Thirty years is a very short time for forward planning of air transport, when one considers the very long lead times in developing any major airport expansion or new airport. Airport planning in the UK tends to have been characterized by a short-term incremental approach which can lead to highly sub-optimal outcomes, particularly because it favours expansion of existing facilities at the expense of developing superior new facilities. The contrast between London and Paris, over the period since 1950, is highly instructive in this regard.

As with the policy now being developed to deal with the very similar problem of road traffic, it should first set appropriate charges to meet environmental externalizes in particular seeking to do this EU-wide in order to avoid further distortions. Only against this background can an appropriate strategy for individual airports be developed. Such a strategy logically determines a resultant growth level for planning purposes at a lower level than the RRC/ RASCO continuation of current trends.

The TCPA therefore supports constrained growth or a sustainable level of growth, the exact level of which would be determined by the imposition of the fuel and environmental charges listed above. But a hub located in the Thames estuary is far better placed to do so because of its potential integration with the Channel Tunnel Rail Link (CTRL). It should seek to provide, and take advantage of, the benefits while properly taking account of environmental externalities through pricing policies.

It must develop these in advance of determining supply options. Environmental criteria are primary and should be set in advance, Hire Capable Home Buyers Advocate due to the potentially enormous impacts that unconstrained demand will have on the environment. Regeneration criteria, including economic benefits to areas of low labour demand, are of next importance. Simply seeking to provide for unconstrained growth is not an option and therefore should be given no positive weighting.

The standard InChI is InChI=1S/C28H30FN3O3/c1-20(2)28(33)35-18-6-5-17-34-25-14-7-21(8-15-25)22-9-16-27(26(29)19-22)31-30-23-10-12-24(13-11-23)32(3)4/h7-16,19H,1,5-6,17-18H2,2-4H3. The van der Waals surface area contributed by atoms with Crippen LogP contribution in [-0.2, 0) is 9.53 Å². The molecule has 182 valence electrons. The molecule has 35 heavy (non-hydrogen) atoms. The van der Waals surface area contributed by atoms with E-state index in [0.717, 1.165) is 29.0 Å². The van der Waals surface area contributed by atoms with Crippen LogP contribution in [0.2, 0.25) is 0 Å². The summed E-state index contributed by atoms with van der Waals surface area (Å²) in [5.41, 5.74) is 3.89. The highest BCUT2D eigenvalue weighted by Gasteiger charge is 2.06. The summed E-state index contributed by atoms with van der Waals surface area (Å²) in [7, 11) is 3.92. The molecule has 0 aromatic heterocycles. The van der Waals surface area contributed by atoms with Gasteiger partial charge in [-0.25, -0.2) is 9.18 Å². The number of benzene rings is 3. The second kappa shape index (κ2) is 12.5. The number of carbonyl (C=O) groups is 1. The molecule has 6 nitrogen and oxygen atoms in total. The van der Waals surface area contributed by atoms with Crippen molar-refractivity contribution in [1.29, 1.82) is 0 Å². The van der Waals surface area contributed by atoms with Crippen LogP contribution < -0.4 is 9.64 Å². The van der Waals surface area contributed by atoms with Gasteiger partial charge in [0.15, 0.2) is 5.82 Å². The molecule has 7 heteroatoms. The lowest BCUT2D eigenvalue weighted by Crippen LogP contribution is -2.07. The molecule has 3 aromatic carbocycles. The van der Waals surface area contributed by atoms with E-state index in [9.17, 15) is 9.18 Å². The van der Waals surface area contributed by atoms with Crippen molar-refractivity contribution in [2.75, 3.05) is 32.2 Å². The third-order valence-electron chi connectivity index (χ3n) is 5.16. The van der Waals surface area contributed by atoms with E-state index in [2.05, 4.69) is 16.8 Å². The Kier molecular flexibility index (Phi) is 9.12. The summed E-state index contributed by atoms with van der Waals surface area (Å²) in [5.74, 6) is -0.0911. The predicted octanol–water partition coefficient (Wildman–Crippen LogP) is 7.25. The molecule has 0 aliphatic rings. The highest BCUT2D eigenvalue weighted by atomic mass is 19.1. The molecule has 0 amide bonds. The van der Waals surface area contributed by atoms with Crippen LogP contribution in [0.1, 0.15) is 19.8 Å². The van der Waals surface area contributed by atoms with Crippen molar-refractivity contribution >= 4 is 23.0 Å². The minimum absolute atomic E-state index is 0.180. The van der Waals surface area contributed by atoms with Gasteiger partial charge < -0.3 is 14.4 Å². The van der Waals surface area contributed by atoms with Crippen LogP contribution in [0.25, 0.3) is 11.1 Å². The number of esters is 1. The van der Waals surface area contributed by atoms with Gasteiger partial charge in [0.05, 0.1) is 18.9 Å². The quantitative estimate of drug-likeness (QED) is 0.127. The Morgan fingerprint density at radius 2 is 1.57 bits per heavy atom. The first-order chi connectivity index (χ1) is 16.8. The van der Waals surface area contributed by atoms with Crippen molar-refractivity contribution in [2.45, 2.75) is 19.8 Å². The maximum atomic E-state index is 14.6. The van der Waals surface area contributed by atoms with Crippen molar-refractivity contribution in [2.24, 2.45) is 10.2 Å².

A particular problem, not given due weight in the report, is the explosive growth of low-cost airline travel at Luton and Stansted. The aim at these airports should be to raise the cost of access in line with market conditions as mediated by environmental charges. The TCPA strongly endorses the option of a four/five-runway airport in the Thames Estuary, preferably at a mainly offshore location, but possibly at Cliffe Marshes or another estuarial location following a full assessment of the environmental impacts. It is the overwhelmingly superior option on almost every count, especially when the longer term (beyond 2030) is taken into consideration.